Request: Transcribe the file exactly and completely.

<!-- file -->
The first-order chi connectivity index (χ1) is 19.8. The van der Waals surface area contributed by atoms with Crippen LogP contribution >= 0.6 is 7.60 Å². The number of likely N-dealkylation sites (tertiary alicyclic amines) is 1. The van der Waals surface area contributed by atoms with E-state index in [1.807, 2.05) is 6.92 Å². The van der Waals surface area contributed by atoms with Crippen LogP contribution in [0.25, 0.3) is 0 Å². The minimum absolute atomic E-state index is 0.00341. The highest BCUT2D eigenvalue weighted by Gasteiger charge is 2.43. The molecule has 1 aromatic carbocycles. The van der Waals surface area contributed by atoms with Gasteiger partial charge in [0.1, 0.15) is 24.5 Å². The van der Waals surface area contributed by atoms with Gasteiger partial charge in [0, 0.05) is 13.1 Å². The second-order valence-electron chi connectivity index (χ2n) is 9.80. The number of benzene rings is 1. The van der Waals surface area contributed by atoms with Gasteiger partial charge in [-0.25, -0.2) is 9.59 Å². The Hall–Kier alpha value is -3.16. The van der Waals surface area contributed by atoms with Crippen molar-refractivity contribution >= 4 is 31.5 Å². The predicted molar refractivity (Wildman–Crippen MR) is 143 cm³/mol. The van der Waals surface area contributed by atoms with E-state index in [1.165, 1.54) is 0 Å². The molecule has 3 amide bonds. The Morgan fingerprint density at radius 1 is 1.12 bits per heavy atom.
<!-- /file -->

The first-order chi connectivity index (χ1) is 19.8. The van der Waals surface area contributed by atoms with Crippen LogP contribution >= 0.6 is 7.60 Å². The number of likely N-dealkylation sites (tertiary alicyclic amines) is 1. The van der Waals surface area contributed by atoms with E-state index in [1.807, 2.05) is 6.92 Å². The van der Waals surface area contributed by atoms with Crippen LogP contribution in [0.25, 0.3) is 0 Å². The minimum absolute atomic E-state index is 0.00341. The highest BCUT2D eigenvalue weighted by Gasteiger charge is 2.43. The molecule has 1 aromatic carbocycles. The van der Waals surface area contributed by atoms with Gasteiger partial charge in [0.1, 0.15) is 24.5 Å². The van der Waals surface area contributed by atoms with Gasteiger partial charge in [0, 0.05) is 13.1 Å². The second-order valence-electron chi connectivity index (χ2n) is 9.80. The number of benzene rings is 1. The van der Waals surface area contributed by atoms with Gasteiger partial charge in [-0.25, -0.2) is 9.59 Å². The Hall–Kier alpha value is -3.16. The van der Waals surface area contributed by atoms with Crippen molar-refractivity contribution >= 4 is 31.5 Å². The predicted molar refractivity (Wildman–Crippen MR) is 143 cm³/mol. The van der Waals surface area contributed by atoms with E-state index in [1.165, 1.54) is 0 Å². The molecule has 3 amide bonds. The Morgan fingerprint density at radius 1 is 1.12 bits per heavy atom.